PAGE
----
In his 24 January blog post, Charlie Taylor, considers whether lockdowns are the solution to prison violence. As Chief Inspector of prisons, he and his team have more insight than most into the pressures on everyone who lives or works in the prison system.
Pandemic restrictions meant that for just over a year from March 2020, and again during the recent Omicron wave, most people in prison stayed locked up for 22 or 23 hours a day. Time out of cell was restricted to small 'bubbles', which couldn't mix.
Over this time, violence between prisoners fell. It was one positive from a particularly grim time, when visits, education and work largely stopped. In the 5 years before the pandemic, assaults had risen significantly with 2019 being the worst on record.
As the Government considers its prison strategy, promising investment in new buildings and sophisticated technology, could our prisons be made safer by continuing to restrict prisoners to small, separate groups, with little interaction and extended hours in their cells?
Charlie Taylor concludes that "Suppressing violence through lockdowns is not the long-term answer to violence." He reflects on a number of causes of prison assaults - drugs, debt, intimidation, and the numbers and experience of the prison staff on shift. He also notes the way aggression can escalate, becoming a habitual response to fear and threat.
I agree. A policy of locking doors to reduce violence, rather than as a short term response to exceptional circumstances, reduces the role of prisons in meaningful rehabilitation. Keeping someone in a cell for 22 hours a day, and limiting contact to a few other people, won't help them prepare for a different and positive future beyond the prison gates. Our society relies on interactions with others.
At Shannon Trust, we believe in the power of reading and education to change lives for the better. Many in the criminal justice system struggled at school. Over 50% of the prison population find reading difficult, with many not being able to read at all.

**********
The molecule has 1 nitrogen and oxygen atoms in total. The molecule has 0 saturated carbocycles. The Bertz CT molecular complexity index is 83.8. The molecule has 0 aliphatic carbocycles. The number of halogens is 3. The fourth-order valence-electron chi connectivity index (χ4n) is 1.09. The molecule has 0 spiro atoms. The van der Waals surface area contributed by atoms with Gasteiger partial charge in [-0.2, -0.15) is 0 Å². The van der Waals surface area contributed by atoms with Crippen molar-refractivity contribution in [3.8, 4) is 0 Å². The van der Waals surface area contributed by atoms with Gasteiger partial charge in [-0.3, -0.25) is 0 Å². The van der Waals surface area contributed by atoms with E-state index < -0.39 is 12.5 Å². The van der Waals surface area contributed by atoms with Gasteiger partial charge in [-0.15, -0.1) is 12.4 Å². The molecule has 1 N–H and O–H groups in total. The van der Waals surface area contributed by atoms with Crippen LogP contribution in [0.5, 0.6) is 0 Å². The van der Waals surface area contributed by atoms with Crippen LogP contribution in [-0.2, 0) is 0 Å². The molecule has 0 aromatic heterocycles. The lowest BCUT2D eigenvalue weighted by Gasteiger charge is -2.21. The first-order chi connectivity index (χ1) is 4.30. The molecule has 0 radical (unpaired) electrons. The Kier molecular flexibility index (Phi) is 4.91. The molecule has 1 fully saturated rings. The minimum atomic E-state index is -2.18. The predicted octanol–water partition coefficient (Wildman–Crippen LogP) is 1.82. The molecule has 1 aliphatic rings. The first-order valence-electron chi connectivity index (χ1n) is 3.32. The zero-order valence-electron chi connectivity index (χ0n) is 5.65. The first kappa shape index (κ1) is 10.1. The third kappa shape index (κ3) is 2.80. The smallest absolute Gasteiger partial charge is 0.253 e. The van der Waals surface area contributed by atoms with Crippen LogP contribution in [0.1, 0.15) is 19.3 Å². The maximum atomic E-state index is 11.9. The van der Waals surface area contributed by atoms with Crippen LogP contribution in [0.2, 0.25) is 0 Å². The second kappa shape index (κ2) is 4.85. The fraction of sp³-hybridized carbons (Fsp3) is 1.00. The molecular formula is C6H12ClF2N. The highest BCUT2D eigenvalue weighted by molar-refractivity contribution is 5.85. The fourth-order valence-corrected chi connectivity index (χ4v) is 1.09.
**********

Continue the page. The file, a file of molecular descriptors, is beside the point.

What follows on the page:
Learning to read has an immediate benefit for individuals, helping them navigate day to day life in prison with its signs, menus and paperwork. It's easier and more personal to keep contact with family and friends if you don't have to trust someone else enough to read your cards or letters for you, and admit you can't manage it yourself.
Mentors benefit too; seeing they have something to give and that they can make a real difference to someone else's life. This too can inspire a different path outside the criminal justice system.
For learners and mentors it's a win-win. Reading opens the door to more education and training for those who want it. It also improves access to jobs in the community at the end of a prison term.
Prison staff can benefit too. I heard recently from a member of prison staff, about a learner and mentor he supported to begin to read. The officer said, "Over the course of the session I could see the learner’s confidence was growing. It was powerful stuff and really heart-warming. At the end of the session the learner said he will never forget today and how much it will be able to help him in the future, he said he did not know why he had not done it sooner. I congratulated both the learner and mentor as to what a fantastic job they had both done. It was an amazing 20 minutes of my day and all 3 of us walked out of that room inspired and absolutely buzzing."
I believe a key strength in Shannon Trust's approach is the way it depends on acceptance, trust and personal relationships. Learners and mentors work informally, one to one. They go at the learner's own pace, outside the formal prison education system.
If we can build prison environments where these sorts of bonds between people are supported and encouraged, there should be less chance of violence being a habitual response when prisoners mix – meaning there's less need to keep them apart.
There is no single answer to violence in prisons. Nevertheless, Shannon Trust's experience shows that learning to read changes attitudes as well as lives. If more prisoners believe in themselves, and can see a different future for them and their families, the more those living in our prisons will want to turn away from violence and its consequences.
Chief Executive, Shannon Trust
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